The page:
Previously on Peachy Coochy I had discovered that my unconscious had been scrubbed clean and this explained why my dreams were exactly like events from my everyday life. I knew that I had to go through my life all over again and rebuild my unconscious. Eventually I would have enough stuff in there to be a person again.

I would start with my earliest memories. Some of these were as vivid as if they’d happened yesterday. Many of them came from when I went to America with my parents in 1951. I was standing in the doorway of a restaurant in a fishing town in California. The light was soft and phosphorescent.

It’s not a memory of an event. Nothing happened. Just an atmosphere. But the closer I get to it the less I can see it. Now I can’t see it at all. What a waste. I wanted to go inside the memory. But it was just a picture. I can’t even see the picture now. It was near the sea but the sea wasn’t in it.

Yup. I was wasting my time. I hadn’t thought it through. If my unconscious had somehow been erased then indeed only pictures would be left. But they wouldn’t actually link to anything. How could I fill myself up? How could I lay down layers when the whole point was you had to start from the bottom up?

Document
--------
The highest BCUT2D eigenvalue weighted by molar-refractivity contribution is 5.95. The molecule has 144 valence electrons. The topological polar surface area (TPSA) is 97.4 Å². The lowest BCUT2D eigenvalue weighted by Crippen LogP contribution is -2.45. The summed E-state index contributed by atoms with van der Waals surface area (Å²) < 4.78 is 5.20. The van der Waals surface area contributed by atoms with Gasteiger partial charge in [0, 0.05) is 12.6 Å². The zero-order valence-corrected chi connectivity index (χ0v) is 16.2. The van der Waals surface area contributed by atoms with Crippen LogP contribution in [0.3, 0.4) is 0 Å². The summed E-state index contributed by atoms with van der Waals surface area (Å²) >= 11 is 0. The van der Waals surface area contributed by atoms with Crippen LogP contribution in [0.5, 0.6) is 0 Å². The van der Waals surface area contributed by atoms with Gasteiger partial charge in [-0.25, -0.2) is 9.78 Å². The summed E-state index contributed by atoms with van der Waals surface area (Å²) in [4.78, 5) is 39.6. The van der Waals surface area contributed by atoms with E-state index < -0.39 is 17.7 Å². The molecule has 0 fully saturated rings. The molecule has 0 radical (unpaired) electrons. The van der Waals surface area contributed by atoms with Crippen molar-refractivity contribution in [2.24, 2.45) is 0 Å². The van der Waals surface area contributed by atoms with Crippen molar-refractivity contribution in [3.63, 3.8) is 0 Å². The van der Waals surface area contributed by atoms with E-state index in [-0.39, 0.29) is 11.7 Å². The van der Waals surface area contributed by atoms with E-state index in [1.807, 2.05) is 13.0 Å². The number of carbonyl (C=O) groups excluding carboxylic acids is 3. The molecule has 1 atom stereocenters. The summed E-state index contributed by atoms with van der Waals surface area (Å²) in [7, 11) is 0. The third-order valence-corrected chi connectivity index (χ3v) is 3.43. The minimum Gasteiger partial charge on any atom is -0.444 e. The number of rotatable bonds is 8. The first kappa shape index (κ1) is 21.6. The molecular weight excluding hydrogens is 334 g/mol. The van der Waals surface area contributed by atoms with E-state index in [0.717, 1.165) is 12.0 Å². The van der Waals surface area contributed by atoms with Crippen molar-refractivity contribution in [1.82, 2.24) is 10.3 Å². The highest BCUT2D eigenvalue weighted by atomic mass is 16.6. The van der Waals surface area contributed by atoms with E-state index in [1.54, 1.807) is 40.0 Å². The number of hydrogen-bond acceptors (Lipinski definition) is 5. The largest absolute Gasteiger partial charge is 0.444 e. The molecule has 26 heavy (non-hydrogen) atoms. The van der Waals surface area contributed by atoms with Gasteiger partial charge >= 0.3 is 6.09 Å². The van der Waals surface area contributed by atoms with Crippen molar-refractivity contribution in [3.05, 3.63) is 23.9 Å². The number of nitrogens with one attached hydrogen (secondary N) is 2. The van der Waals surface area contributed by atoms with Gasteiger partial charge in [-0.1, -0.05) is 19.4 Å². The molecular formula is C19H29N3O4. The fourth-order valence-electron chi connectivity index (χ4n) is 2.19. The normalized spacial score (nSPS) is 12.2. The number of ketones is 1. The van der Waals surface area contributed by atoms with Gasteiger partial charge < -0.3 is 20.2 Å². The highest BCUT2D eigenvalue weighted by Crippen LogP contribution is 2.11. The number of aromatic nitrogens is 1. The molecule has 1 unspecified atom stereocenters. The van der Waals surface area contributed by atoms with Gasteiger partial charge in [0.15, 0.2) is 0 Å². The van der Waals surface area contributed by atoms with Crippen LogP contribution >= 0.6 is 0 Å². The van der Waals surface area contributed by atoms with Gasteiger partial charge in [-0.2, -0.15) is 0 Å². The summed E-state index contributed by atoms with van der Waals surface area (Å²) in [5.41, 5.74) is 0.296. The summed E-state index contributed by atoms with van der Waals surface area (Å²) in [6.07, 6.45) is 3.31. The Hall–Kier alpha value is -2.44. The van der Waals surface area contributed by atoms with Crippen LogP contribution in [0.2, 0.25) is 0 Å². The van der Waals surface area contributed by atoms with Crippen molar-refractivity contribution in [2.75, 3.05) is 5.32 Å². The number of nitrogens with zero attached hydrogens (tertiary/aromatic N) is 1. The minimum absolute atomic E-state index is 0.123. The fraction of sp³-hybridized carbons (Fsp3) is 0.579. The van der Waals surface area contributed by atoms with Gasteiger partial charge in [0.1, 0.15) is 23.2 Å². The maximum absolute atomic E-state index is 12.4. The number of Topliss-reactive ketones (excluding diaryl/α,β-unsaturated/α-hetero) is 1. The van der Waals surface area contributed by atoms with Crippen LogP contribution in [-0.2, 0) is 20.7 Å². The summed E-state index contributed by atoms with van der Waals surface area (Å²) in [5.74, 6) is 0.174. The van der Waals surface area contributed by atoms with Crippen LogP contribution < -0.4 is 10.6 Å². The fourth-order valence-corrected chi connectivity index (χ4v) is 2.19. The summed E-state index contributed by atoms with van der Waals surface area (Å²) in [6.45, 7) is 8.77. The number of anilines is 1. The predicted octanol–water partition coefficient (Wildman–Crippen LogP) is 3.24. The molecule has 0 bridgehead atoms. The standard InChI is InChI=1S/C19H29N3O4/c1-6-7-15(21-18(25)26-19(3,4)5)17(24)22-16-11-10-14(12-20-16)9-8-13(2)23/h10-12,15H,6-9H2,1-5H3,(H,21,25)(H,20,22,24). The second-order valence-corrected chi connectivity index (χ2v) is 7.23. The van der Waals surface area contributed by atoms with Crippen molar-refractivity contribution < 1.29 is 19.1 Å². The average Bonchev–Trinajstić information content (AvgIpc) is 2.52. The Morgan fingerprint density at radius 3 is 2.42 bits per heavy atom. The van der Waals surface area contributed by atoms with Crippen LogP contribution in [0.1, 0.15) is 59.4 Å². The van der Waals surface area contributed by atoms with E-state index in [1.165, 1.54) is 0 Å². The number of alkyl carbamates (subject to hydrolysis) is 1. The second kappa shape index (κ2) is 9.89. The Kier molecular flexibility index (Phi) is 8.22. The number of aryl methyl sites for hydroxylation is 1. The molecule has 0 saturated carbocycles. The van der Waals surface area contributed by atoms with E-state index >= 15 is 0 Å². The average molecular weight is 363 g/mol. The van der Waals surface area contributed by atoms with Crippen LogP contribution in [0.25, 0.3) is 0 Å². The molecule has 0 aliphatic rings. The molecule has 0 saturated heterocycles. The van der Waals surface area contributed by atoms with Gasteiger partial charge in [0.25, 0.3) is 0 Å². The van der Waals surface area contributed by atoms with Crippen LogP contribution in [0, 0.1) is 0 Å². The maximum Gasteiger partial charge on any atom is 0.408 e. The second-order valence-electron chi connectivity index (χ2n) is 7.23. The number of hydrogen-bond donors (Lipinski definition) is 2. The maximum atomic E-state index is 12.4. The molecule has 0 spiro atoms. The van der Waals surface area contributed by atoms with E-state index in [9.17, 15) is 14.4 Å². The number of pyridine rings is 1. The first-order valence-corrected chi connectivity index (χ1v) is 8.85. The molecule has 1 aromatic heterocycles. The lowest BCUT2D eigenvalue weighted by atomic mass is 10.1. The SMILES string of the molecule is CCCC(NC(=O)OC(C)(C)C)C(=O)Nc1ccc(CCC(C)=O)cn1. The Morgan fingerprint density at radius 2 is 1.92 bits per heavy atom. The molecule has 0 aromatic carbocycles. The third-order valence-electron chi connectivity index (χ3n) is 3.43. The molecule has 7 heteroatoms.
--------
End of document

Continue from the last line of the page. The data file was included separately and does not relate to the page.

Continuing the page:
I was like a sort of drawing of a person and the drawing is trying to draw the person who drew it. I was trapped on the surface of a sketch book. I no longer had dreams. I no longer  felt part of anything. Perhaps I was free. If I was free then I could have whatever experiences I wanted and they would start to go down as layers inside me.

I found myself increasingly drawn to Lady Gaga. It occurred to me that if I joined up with her I would have a lot of exciting experiences and these would be laid down in layers inside me and could become the basis of my new being. I understood that because I had lost my unconscious my new being would be nothing like my old being.